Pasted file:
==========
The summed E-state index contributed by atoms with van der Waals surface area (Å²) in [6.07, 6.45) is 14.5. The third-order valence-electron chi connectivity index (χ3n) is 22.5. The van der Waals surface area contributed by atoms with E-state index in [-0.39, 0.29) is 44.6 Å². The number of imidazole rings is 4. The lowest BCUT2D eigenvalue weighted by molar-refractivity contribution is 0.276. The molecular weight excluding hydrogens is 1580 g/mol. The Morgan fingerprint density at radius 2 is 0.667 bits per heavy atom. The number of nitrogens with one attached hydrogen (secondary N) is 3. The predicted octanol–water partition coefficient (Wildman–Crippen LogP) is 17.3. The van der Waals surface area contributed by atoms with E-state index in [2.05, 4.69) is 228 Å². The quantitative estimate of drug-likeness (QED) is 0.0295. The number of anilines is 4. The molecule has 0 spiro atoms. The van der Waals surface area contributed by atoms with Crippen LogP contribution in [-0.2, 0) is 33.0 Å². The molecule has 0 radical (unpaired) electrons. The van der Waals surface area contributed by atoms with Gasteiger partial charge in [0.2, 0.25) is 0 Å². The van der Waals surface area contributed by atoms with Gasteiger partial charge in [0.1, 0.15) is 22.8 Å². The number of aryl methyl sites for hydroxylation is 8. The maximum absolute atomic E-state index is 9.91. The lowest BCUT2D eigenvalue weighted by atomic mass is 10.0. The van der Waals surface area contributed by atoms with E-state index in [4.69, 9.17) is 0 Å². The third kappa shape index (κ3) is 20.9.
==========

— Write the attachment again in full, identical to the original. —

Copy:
The summed E-state index contributed by atoms with van der Waals surface area (Å²) in [6.07, 6.45) is 14.5. The third-order valence-electron chi connectivity index (χ3n) is 22.5. The van der Waals surface area contributed by atoms with E-state index in [-0.39, 0.29) is 44.6 Å². The number of imidazole rings is 4. The lowest BCUT2D eigenvalue weighted by molar-refractivity contribution is 0.276. The molecular weight excluding hydrogens is 1580 g/mol. The Morgan fingerprint density at radius 2 is 0.667 bits per heavy atom. The number of nitrogens with one attached hydrogen (secondary N) is 3. The predicted octanol–water partition coefficient (Wildman–Crippen LogP) is 17.3. The van der Waals surface area contributed by atoms with E-state index in [2.05, 4.69) is 228 Å². The quantitative estimate of drug-likeness (QED) is 0.0295. The number of anilines is 4. The molecule has 0 spiro atoms. The van der Waals surface area contributed by atoms with Crippen LogP contribution in [-0.2, 0) is 33.0 Å². The molecule has 0 radical (unpaired) electrons. The van der Waals surface area contributed by atoms with Gasteiger partial charge in [0.2, 0.25) is 0 Å². The van der Waals surface area contributed by atoms with Gasteiger partial charge in [0.1, 0.15) is 22.8 Å². The number of aryl methyl sites for hydroxylation is 8. The maximum absolute atomic E-state index is 9.91. The lowest BCUT2D eigenvalue weighted by atomic mass is 10.0. The van der Waals surface area contributed by atoms with E-state index in [4.69, 9.17) is 0 Å². The third kappa shape index (κ3) is 20.9.